There is so much talk out there about the damage free radicals can inflict on our skin and the benefits of antioxidants, both taken internally and used topically. You’ve paid enough attention to know that free radicals are bad and antioxidants are good.
You should be aware that taking care of your skin involves more than twice-daily cleansing and moisturizing. In fact, what you put into your body has a huge impact on your entire body, including your skin! Paying attention to antioxidants can offer a world of benefits. They’re vital to your health and longevity.
What Are Antioxidants?
According to Webster’s Dictionary, an antioxidant is
a substance (such as beta-carotene, vitamin C, and alpha-tocopherol) that inhibits oxidation or reactions promoted by oxygen and peroxides and free radicals.
Ooooh-kaaay. Sooo. . . . .
What Are Free Radicals?
Free radicals are formed when oxygen in the body splits – a result of either normal metabolic processes or due to an environmental stressor like smoke and toxins. When oxygen splits, it results in single atoms with unpaired electrons (oxidation). Those are the free radicals.
Electrons do not like to be lonely, so the free radicals are constantly searching for a partner. They careen around our body seeking out other electrons to pair with, leaving a path of destruction and damage to cells, protein, and our DNA. Free radicals are linked to numerous diseases like cancer and Alzheimer’s disease. They’ve been implicated in the aging process, which has been defined as a gradual accumulation of free radical damage.
The food we eat, medicines we take, air we breathe, and water we drink all contain substances that generate free radicals, according to Huntington’s Outreach Project for Education at Stanford University. These include pesticides and air pollutants, tobacco smoke, alcohol, and fried foods! Free radicals are also the natural byproduct of chemical processes like metabolism. Dr. Lauri Wright, a registered dietician and Assistant Professor of Nutrition at the University of South Florida says, “Basically, I think of free radicals as waste products from various chemical reactions in the cell that, when built up, harm the cells of the body.”
What Do Antioxidants Do?
Antioxidants, which are produced by the body and obtained through the food we eat, are a very critical part of the body’s defense system. An antioxidant will donate one of its electrons to the free radical, effectively neutralizing it. Some antioxidants will suppress the formation of free radicals. Others may scavenge to pick up free radicals and remove them before damage is done. Some may work to repair damage that has already been done.
They will help to protect your skin from damage from the sun and other environmental insults. They guard from the inside out. Antioxidants like vitamins A and C can encourage cell and tissue growth, helping the repair process. This makes them vital to an anti-aging skin care regimen, helping to fight fine lines and wrinkles.
Where to Find Antioxidants
You can find antioxidants in the healthy foods that you eat. Some nutrients that act as familiar antioxidants are vitamins C, E, beta carotene, and selenium. Phytochemicals like quercetin and other flavonoids and enzymes such as glutathione peroxidase and superoxide dismutase are also powerful antioxidants.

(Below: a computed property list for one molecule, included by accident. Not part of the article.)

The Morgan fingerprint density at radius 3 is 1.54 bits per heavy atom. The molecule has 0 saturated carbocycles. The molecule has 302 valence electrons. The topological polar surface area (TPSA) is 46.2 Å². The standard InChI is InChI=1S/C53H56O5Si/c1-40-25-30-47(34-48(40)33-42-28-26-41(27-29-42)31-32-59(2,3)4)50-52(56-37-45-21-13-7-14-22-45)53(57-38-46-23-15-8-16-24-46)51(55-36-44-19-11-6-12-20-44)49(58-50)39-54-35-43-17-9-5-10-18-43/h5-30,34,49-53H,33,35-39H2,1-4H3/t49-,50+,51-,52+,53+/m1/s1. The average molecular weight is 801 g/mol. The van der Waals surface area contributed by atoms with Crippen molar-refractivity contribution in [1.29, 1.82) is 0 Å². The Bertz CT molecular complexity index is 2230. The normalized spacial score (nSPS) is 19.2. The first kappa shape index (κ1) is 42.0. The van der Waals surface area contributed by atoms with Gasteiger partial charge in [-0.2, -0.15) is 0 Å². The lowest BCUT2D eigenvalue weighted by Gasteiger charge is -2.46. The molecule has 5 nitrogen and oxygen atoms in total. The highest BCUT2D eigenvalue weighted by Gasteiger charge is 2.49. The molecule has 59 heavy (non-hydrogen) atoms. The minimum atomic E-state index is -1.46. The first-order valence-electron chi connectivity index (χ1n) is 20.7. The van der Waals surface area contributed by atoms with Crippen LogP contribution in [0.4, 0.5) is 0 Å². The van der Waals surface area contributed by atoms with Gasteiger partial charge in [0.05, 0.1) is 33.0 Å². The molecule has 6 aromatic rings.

You’ll find these by eating the rainbow. A good rule of thumb is to generally believe each color of food provides a different antioxidant. Red foods (tomatoes) provide one type. Orange and yellow foods (carrots, apricots, sweet potatoes) provide another. Green veggies. . . .you get the picture. Lots of color variety means lots of nutrient variety, and your best bet to get the full spectrum of antioxidant benefits.
The good news is you have a huge variety of yummy foods to choose from! Take a look at your skin’s antioxidant heroes. Getting your daily dose of antioxidants can be fun and delicious!
Vitamin A (Retinol, retinal, retinyl esters, retinoic acid)
You need 700 mcg (or 2,333 IU) of vitamin A daily. Many people actually get too much vitamin A from food and supplements.
Found In: beef, liver, eggs, shrimp, fish, fortified milk, butter, cheddar and swiss cheeses, sweet potatoes, carrots, mangoes.
Vitamin C (Ascorbic acid)
You need 75 mg daily. If you smoke, you need 110 mg daily.
Found In: fruits and fruit juices (especially citrus), potatoes, broccoli, bell peppers, spinach, strawberries, tomatoes, brussels sprouts.
Vitamin E (Alpha-tocopherol)
You need 15 mg (about 22 IU from natural sources and/or 33 IU from synthetic vitamin E).
Found In: a wide variety of foods including vegetable oils, salad dressings, and margarines made with vegetable oils, wheat germ, leafy green vegetables, whole grains, and nuts.
Found in organ meats and seafood.
Even the pickiest of eaters can find something to satisfy their discerning taste buds. These foods are especially high in antioxidants, so eat up and enjoy!
- Spinach and other leafy veggies
- Berries like acai, goji, raspberry
- Purple grapes
- Dark chocolate (that which contains 70% or more cocoa
- Olive oil
- White tea
- Carrots, apricots, and other yellow and orange fruits and veggies
- Beans, peas, and lentils
- Salmon, mackerel, and other fatty fish